Roe v Wade: Men, think about it, this would affect your lives05/06/2022
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If men were told that legislation was being changed that would affect all areas of their lives – financial, employment, housing, physical and mental health, travel and relationships – how would they react? No doubt like many people having heard Roe v Wade may be overturned.
Susan Spencer, Birregurra
Decision will turn back social progress
Martin Newington (Letters, 5/5), in applauding the US Supreme Court’s draft decision to overturn Roe v Wade, hopes Australia will adopt the “enlightened American attitude” – an oxymoron if ever I saw one. This will turn back social progress by half a century and will only increase the burden on the underprivileged in the US, who will be forced to travel to exercise their reproductive rights, and inevitably lead to an increase in morbidity and mortality from poorly controlled, illegal abortions. This same agenda is being driven by right-wing forces in the US who also vehemently object to gun-ownership control and the concept of universal health care. These reactionary ideas are far from “enlightened”, and in no way “defend the weak”.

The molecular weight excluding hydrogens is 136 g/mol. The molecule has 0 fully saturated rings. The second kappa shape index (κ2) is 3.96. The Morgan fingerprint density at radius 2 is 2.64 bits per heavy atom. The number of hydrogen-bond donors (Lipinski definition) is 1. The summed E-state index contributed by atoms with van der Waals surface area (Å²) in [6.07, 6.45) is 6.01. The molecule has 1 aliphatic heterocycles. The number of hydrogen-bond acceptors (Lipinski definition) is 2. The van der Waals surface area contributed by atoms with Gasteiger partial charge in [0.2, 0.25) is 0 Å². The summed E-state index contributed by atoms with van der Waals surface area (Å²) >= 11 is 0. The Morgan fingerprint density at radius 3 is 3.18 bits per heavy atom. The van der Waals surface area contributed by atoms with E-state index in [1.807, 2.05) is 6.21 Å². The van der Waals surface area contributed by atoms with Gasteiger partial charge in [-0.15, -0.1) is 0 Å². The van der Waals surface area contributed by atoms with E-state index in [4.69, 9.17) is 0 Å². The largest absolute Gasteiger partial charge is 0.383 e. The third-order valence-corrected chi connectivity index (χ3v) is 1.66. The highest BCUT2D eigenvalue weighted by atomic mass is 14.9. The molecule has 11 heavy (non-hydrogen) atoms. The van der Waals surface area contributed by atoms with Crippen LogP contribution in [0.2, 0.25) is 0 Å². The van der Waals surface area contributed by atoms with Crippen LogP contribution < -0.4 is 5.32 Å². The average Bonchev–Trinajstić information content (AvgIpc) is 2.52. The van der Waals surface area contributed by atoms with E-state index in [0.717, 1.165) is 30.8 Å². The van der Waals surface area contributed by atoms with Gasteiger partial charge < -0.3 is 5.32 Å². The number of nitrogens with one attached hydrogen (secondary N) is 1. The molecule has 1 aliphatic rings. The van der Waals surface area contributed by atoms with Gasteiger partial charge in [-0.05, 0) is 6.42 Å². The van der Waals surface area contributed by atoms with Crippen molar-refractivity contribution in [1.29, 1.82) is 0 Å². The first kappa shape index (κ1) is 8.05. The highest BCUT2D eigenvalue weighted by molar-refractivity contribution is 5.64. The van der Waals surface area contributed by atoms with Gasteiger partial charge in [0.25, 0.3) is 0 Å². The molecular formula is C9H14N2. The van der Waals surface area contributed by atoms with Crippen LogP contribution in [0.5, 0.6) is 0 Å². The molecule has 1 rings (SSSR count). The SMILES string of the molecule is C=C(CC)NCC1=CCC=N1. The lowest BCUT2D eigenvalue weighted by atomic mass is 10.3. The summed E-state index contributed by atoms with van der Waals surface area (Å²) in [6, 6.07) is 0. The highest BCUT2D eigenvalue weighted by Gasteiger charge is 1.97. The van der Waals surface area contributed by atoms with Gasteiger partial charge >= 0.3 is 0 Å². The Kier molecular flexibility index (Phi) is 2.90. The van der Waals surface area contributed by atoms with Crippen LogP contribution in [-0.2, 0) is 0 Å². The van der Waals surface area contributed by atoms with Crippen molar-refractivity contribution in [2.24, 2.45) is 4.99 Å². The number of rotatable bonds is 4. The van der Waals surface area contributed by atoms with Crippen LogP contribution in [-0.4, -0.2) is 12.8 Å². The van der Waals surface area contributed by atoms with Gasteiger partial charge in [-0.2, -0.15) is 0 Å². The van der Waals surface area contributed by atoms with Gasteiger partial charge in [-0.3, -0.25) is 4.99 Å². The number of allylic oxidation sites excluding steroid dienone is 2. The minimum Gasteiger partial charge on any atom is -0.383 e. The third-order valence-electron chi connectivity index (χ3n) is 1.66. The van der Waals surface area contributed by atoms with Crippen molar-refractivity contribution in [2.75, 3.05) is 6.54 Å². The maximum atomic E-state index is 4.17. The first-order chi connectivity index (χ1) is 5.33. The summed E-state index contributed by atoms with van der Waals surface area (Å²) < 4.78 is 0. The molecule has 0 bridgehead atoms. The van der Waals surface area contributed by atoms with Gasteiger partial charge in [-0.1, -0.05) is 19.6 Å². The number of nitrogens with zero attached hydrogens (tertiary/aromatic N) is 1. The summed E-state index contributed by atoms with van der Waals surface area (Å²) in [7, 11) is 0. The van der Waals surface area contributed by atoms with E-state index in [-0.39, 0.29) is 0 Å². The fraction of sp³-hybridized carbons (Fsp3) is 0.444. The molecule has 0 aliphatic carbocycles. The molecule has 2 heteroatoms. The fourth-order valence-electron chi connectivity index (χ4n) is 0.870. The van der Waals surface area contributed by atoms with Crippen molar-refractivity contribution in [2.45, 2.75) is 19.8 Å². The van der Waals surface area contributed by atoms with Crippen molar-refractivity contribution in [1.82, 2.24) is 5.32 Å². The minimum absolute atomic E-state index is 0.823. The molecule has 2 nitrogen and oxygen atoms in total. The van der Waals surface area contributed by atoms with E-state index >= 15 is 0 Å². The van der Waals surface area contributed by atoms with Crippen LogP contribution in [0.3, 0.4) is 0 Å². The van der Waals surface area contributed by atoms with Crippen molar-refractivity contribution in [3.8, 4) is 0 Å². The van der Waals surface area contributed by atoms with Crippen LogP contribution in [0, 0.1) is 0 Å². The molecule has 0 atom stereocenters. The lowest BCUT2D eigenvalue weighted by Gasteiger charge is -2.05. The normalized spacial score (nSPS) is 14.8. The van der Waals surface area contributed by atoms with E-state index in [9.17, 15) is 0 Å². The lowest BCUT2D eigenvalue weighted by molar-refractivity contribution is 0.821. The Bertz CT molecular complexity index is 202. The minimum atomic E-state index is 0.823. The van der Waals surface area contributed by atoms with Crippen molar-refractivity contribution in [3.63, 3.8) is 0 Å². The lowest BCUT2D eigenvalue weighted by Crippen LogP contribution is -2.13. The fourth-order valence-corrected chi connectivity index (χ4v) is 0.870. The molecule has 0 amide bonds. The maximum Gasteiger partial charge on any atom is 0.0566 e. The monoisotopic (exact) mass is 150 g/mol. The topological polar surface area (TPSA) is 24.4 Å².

Bruce McClure, Middle Park
Two questions that need answering
Two questions anti-abortionists fail to answer: are they willing to adopt the unwanted babies? Otherwise, what happens to them?
Stephanie Howell, Brunswick
This level of comfort is disturbing
For a country that was terrified of universal healthcare because ″the government would be sitting in the consulting room″, they seem disturbingly comfortable having the justices of the Supreme Court advising women on their healthcare.
Peter McGill, Lancefield
Please, show some empathy
Martin Newington, who gives you the right to speak for women and their fertility? When you return in your next life as a woman, I hope you have to deal with the trauma of an unwanted pregnancy. Show empathy to those women in the US who have fought bravely for their rights.
Wendy Daniels, Hawthorn
It’s all about control of women
Martin Newington’s suggestion angers me on so many levels. This attitude is all about control of women and especially control of the poor and minorities who, unlike the rich, will be unable to travel to states that permit abortion and pay high prices to procure an abortion. Their pregnancies may be the result of incest, rape or abuse. Fatalities from backyard abortions will surely increase. Where’s the compassion? Who will pay for medical care, provide safe housing, education and the necessities a responsible society should provide for their children?
Wendy Hinson, Wantirna
Home ownership, secure rental, and affordable housing all seem to come to the fore at election time. At any time homelessness, mortgage stress, unaffordable, insecure rental are a societal crisis. If you don’t have housing security, whether it be ownership or rental, you can’t participate in society. You are simply a statistic, ranked by all as a failure.